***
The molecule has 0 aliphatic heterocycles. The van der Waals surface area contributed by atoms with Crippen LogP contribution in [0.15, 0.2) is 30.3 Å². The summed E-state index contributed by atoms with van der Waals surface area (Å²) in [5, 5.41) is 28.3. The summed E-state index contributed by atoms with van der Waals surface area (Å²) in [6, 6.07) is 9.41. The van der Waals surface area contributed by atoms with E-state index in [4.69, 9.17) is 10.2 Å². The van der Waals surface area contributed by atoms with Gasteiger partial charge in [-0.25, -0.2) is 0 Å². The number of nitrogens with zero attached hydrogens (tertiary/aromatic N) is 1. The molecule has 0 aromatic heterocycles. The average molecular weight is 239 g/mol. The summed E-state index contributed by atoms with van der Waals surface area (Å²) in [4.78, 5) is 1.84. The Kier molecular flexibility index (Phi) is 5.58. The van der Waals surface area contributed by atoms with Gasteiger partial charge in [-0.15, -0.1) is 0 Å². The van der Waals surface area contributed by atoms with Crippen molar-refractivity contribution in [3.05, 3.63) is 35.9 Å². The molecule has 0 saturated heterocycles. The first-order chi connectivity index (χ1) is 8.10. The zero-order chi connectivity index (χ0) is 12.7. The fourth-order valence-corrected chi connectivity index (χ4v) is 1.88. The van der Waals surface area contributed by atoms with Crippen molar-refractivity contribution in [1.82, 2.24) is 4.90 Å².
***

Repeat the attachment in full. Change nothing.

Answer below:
The molecule has 0 aliphatic heterocycles. The van der Waals surface area contributed by atoms with Crippen LogP contribution in [0.15, 0.2) is 30.3 Å². The summed E-state index contributed by atoms with van der Waals surface area (Å²) in [5, 5.41) is 28.3. The summed E-state index contributed by atoms with van der Waals surface area (Å²) in [6, 6.07) is 9.41. The van der Waals surface area contributed by atoms with E-state index in [4.69, 9.17) is 10.2 Å². The van der Waals surface area contributed by atoms with Gasteiger partial charge in [-0.25, -0.2) is 0 Å². The number of nitrogens with zero attached hydrogens (tertiary/aromatic N) is 1. The molecule has 0 aromatic heterocycles. The average molecular weight is 239 g/mol. The summed E-state index contributed by atoms with van der Waals surface area (Å²) in [4.78, 5) is 1.84. The Kier molecular flexibility index (Phi) is 5.58. The van der Waals surface area contributed by atoms with Gasteiger partial charge in [-0.15, -0.1) is 0 Å². The van der Waals surface area contributed by atoms with Crippen molar-refractivity contribution in [3.05, 3.63) is 35.9 Å². The molecule has 0 saturated heterocycles. The first-order chi connectivity index (χ1) is 8.10. The zero-order chi connectivity index (χ0) is 12.7. The fourth-order valence-corrected chi connectivity index (χ4v) is 1.88. The van der Waals surface area contributed by atoms with Crippen molar-refractivity contribution in [1.82, 2.24) is 4.90 Å².